The prospective owner of a Richmond Eastern League teams says updating The Diamond isn’t an option for his group, while a developer says he won’t move forward with a Shockoe Bottom redevelopment without public funding of a new ballpark in place. It’s hardball time in Virginia.
The prospective owner of a Richmond Eastern League team says updating The Diamond isn’t an option for his group, while a developer says he won’t move forward with a Shockoe Bottom redevelopment without public funding of a new ballpark in place. It’s hardball time in Virginia.
A public discussion on Shockoe Bottom development brought Bryan Bostic and Paul Kreckman to a local elementary school before a crowd of 75 or so citizens, who had plenty of questions for the pair. Bostic is the lead of Richmond Baseball Club, the group currently closing on a purchase of the Connecticut Defenders (Class AA; Eastern League); Kreckman works for Highland Properties, the firm looking to invest millions in a redevelopment of the city’s Shockoe Bottom area.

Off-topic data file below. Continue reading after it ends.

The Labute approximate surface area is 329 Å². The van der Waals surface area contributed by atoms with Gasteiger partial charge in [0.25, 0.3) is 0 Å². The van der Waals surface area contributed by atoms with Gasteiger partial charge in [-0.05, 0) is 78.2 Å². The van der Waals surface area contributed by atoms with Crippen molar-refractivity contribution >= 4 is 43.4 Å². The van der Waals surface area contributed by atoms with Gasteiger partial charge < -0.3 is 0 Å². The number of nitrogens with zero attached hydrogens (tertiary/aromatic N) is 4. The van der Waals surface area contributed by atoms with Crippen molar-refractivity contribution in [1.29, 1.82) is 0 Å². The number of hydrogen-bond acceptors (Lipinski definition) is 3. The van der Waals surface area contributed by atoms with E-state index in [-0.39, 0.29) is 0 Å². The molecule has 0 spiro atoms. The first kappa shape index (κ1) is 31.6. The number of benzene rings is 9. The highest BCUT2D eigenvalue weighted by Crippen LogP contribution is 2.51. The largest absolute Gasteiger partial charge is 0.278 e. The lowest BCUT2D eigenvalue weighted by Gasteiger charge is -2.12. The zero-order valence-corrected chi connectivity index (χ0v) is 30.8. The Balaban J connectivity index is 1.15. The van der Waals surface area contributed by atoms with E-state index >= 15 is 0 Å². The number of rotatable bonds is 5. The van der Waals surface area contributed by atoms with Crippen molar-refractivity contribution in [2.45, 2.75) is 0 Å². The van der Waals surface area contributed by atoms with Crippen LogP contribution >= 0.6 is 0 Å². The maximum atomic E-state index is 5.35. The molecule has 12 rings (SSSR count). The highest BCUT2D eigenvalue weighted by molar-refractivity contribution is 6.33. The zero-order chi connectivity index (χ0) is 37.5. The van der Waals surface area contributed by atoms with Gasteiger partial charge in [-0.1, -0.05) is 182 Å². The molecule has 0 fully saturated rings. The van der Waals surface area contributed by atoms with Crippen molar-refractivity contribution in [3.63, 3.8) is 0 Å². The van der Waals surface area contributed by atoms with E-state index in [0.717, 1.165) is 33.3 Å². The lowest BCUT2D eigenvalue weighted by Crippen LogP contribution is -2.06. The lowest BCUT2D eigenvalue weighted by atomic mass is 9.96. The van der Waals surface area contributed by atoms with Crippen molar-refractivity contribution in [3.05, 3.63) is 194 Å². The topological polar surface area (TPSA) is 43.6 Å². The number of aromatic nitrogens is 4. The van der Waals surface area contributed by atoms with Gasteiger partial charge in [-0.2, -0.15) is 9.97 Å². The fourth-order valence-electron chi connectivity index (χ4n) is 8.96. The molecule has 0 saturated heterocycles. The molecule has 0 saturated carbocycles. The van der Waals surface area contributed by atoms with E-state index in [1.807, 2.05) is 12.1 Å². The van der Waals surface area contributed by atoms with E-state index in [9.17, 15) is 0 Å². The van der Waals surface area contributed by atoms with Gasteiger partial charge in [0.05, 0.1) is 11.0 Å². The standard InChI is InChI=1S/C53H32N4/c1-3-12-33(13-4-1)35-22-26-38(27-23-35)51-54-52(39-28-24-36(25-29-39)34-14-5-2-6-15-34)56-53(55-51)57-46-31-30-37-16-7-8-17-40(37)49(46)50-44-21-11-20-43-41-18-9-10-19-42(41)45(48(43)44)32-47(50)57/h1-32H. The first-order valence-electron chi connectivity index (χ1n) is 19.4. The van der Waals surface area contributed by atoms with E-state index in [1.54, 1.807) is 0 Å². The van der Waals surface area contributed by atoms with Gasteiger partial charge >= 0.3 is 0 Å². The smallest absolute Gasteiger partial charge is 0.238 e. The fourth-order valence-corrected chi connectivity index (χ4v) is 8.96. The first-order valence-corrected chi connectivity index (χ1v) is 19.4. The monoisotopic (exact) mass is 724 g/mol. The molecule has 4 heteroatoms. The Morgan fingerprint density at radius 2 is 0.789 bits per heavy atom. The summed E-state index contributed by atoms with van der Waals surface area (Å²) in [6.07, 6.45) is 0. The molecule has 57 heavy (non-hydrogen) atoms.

Both sides made it abundantly clear they were not interesting in discussing a renovation of The Diamond, the former home of the Richmond Braves (Class AAA; International League), an idea that’s been gaining momentum in recent weeks in Richmond city circles. The only way baseball would work in Richmond, they declared, would be for the city to build a new ballpark in Shockoe Bottom.
Of course, we’re talking loads of self-interest here: a new ballpark would certainly enhance the value of the team and attract more interest in a Shockoe Bottom development. But taxpayers would need to pick up the costs, either in the form of direct aid or a diversion of revenues via tax-increment financing.
The current situation in Richmond: a group of consultants is working on a study to determine the real costs of a new Shockoe Bottom ballpark versus a renovation of The Diamond. Whether that gives the city enough cover to move ahead with a new ballpark remains to be seen.
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